Who's teaching COVID-19 etiquette?
Last updated 4/29/2020 at 3:28pm | View PDF
I was at the grocery store last week picking up a few things and was wearing a disposable mask. I noticed most customers were wearing masks as well and wiping down their carts.
The checkout line had horizontal lines taped to the floor indicating where each customer should stand while they wait. It became my turn to put my items on the conveyor belt and as I started to, the woman in front of me, wearing a medical-grade N-95 mask, ordered me briskly to wait back and not place my things until she had finished checking out.
I felt embarrassed for assuming it was my turn, immediately apologized and moved back, waiting for her to finish checking out. The cashier then told me it was OK to place my items onto the conveyor belt, as the customer's transaction was nearly complete. I obeyed the worker and placed my items, to the visible disdain of the woman. She looked utterly appalled that I had listened to him and voiced her annoyance to me and the cashier. When he went to hand the woman her receipt, she refused and ordered that he place it in the bag, so as to avoid any physical contact.
All the while, the woman's teenage daughter was standing close by, with no facial covering whatsoever.
I understand this is a scary and uncertain time for everyone. Societal norms are being tested and redesigned to fit this new COVID-19 era. Things we used to do subconsciously have to be reconsidered to account for the physical interactions they might encompass.
We are told to stay at least six feet apart in public when possible, but what about the brief time spent trying to reach an item in a crowded grocery aisle? Obviously it is done with harmless intentions, but it can make those around you uncomfortable. Or the hazardous allergy sneeze in public that can make those around you immediately assume the worse. These are things you can't help, but it doesn't make them any less anxiety-inducing. I don't know the proper etiquette with which to voice concerns on social distancing. Someone may be too close to you, but how can you express those feelings without being seen as rude?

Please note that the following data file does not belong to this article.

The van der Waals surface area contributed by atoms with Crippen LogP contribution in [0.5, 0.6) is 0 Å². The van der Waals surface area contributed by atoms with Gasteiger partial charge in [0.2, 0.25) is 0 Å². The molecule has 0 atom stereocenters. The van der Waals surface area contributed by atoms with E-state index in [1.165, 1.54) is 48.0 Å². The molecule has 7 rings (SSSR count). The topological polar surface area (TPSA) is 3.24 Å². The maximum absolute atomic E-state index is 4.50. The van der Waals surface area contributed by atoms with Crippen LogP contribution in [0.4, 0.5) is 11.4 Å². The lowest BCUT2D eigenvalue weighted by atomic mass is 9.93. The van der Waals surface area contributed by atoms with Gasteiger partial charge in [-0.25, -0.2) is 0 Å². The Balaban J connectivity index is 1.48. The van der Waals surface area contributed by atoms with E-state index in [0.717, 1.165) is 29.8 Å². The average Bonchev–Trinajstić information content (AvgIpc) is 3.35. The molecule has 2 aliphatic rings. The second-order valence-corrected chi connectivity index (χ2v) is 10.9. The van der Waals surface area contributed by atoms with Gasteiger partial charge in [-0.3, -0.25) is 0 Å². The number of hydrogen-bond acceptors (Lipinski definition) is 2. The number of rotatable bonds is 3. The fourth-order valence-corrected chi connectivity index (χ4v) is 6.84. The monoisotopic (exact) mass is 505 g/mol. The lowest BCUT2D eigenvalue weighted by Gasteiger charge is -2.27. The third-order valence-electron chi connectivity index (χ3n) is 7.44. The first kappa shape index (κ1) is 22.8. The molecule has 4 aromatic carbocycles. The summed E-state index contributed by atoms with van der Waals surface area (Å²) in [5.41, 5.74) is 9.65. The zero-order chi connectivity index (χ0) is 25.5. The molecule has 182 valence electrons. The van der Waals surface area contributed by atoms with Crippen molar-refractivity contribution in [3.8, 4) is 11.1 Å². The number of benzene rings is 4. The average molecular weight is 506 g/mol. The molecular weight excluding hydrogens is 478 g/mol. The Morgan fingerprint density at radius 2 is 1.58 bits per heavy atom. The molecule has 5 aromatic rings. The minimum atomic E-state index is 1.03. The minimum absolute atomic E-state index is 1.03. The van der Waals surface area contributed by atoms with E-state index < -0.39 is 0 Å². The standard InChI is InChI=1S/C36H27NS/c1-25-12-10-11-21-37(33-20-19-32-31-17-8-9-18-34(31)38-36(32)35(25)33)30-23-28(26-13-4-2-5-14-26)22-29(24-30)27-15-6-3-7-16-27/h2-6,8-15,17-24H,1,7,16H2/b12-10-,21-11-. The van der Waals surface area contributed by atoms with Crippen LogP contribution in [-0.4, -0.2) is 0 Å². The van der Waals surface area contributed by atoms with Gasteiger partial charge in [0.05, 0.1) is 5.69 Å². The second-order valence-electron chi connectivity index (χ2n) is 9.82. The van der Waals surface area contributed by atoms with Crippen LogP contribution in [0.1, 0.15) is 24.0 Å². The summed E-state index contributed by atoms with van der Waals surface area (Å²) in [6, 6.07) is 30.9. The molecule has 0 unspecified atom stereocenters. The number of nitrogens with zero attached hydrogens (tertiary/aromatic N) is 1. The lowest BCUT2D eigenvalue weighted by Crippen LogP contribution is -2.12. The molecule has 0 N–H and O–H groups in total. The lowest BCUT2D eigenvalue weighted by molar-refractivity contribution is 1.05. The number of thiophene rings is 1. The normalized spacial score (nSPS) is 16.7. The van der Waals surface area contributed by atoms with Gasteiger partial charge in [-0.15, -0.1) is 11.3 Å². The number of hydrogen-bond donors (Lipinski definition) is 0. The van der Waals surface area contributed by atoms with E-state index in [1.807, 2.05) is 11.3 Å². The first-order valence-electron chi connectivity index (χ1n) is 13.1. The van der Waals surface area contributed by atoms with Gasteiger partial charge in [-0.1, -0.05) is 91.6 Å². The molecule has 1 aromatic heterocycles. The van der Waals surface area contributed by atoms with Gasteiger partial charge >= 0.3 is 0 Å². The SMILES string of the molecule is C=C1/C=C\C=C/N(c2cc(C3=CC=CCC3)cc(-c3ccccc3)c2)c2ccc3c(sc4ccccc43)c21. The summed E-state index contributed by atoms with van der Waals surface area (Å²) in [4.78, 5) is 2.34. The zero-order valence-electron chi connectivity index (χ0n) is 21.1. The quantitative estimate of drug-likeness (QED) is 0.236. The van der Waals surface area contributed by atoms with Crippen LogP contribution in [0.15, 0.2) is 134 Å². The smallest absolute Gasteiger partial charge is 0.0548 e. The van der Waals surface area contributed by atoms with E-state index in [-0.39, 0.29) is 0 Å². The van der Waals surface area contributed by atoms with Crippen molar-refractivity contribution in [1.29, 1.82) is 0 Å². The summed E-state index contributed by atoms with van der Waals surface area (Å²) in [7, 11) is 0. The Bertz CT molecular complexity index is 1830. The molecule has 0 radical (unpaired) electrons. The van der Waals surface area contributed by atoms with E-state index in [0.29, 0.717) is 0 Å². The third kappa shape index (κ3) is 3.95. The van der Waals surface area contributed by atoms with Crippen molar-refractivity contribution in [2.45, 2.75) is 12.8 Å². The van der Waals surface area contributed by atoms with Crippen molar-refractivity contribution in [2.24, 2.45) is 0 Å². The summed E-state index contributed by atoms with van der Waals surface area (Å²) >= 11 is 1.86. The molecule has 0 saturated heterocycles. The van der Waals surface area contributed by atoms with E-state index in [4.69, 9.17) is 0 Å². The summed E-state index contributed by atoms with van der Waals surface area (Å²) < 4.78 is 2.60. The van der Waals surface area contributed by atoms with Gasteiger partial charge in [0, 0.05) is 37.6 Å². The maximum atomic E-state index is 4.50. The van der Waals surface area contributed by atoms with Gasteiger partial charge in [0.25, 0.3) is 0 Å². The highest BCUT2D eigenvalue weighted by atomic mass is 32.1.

Personally I have been going on many runs around the neighborhood since the stay-at-home order went into place. When I see someone coming in the opposite direction, I always mentally prepare to make a decision as to whether I should run off the path to ensure more space between us or keep my pace. Do we smile at each other? Look down and avoid eye contact? It isn't a lack of courtesy for the stranger - rather an acknowledgment of these tricky times. I feel as though nobody knows how to interact with one another anymore. I certainly do not.
Fortunately, it seems as though we have at least another four weeks to navigate our future social outings from the comfort and safety of our homes. In the meantime, I can enjoy my virtual interactions without fear of being too close to someone. We all have some things to learn to prepare for the post-corona life we are anxiously anticipating.
- Cedra Jazayerli, a junior at Hinsdale Central, is a contributing columnist. Readers can email her at [email protected]